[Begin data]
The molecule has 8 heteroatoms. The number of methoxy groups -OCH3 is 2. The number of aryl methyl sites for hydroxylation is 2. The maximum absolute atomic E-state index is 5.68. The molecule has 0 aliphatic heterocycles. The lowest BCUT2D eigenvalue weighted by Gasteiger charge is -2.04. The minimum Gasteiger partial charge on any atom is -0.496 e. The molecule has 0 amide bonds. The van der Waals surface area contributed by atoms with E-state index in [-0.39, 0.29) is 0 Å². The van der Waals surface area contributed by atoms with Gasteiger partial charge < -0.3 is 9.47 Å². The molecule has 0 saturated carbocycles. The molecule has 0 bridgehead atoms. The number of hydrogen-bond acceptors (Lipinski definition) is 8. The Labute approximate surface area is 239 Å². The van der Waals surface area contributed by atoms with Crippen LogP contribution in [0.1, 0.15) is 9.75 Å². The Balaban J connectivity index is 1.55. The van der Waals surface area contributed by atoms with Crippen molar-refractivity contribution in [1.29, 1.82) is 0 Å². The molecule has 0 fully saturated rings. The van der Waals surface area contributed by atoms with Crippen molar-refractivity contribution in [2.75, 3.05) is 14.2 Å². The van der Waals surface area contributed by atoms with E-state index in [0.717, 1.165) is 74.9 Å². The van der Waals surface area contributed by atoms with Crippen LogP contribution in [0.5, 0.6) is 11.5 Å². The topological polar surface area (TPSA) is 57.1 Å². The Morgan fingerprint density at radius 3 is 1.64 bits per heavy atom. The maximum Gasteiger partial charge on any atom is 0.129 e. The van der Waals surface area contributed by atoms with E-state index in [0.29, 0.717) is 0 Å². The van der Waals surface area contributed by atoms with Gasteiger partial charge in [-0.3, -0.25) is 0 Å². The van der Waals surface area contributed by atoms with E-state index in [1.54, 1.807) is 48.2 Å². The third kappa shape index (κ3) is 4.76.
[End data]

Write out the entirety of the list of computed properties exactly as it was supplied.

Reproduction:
The molecule has 8 heteroatoms. The number of methoxy groups -OCH3 is 2. The number of aryl methyl sites for hydroxylation is 2. The maximum absolute atomic E-state index is 5.68. The molecule has 0 aliphatic heterocycles. The lowest BCUT2D eigenvalue weighted by Gasteiger charge is -2.04. The minimum Gasteiger partial charge on any atom is -0.496 e. The molecule has 0 amide bonds. The van der Waals surface area contributed by atoms with E-state index in [-0.39, 0.29) is 0 Å². The van der Waals surface area contributed by atoms with Gasteiger partial charge < -0.3 is 9.47 Å². The molecule has 0 saturated carbocycles. The molecule has 0 bridgehead atoms. The number of hydrogen-bond acceptors (Lipinski definition) is 8. The Labute approximate surface area is 239 Å². The van der Waals surface area contributed by atoms with Crippen LogP contribution in [0.1, 0.15) is 9.75 Å². The Balaban J connectivity index is 1.55. The van der Waals surface area contributed by atoms with Crippen molar-refractivity contribution in [1.29, 1.82) is 0 Å². The molecule has 0 fully saturated rings. The van der Waals surface area contributed by atoms with Crippen molar-refractivity contribution in [2.75, 3.05) is 14.2 Å². The van der Waals surface area contributed by atoms with E-state index in [0.717, 1.165) is 74.9 Å². The van der Waals surface area contributed by atoms with Crippen LogP contribution in [0.5, 0.6) is 11.5 Å². The topological polar surface area (TPSA) is 57.1 Å². The Morgan fingerprint density at radius 3 is 1.64 bits per heavy atom. The maximum Gasteiger partial charge on any atom is 0.129 e. The van der Waals surface area contributed by atoms with E-state index in [0.29, 0.717) is 0 Å². The van der Waals surface area contributed by atoms with Gasteiger partial charge in [-0.3, -0.25) is 0 Å². The van der Waals surface area contributed by atoms with E-state index in [1.54, 1.807) is 48.2 Å². The third kappa shape index (κ3) is 4.76.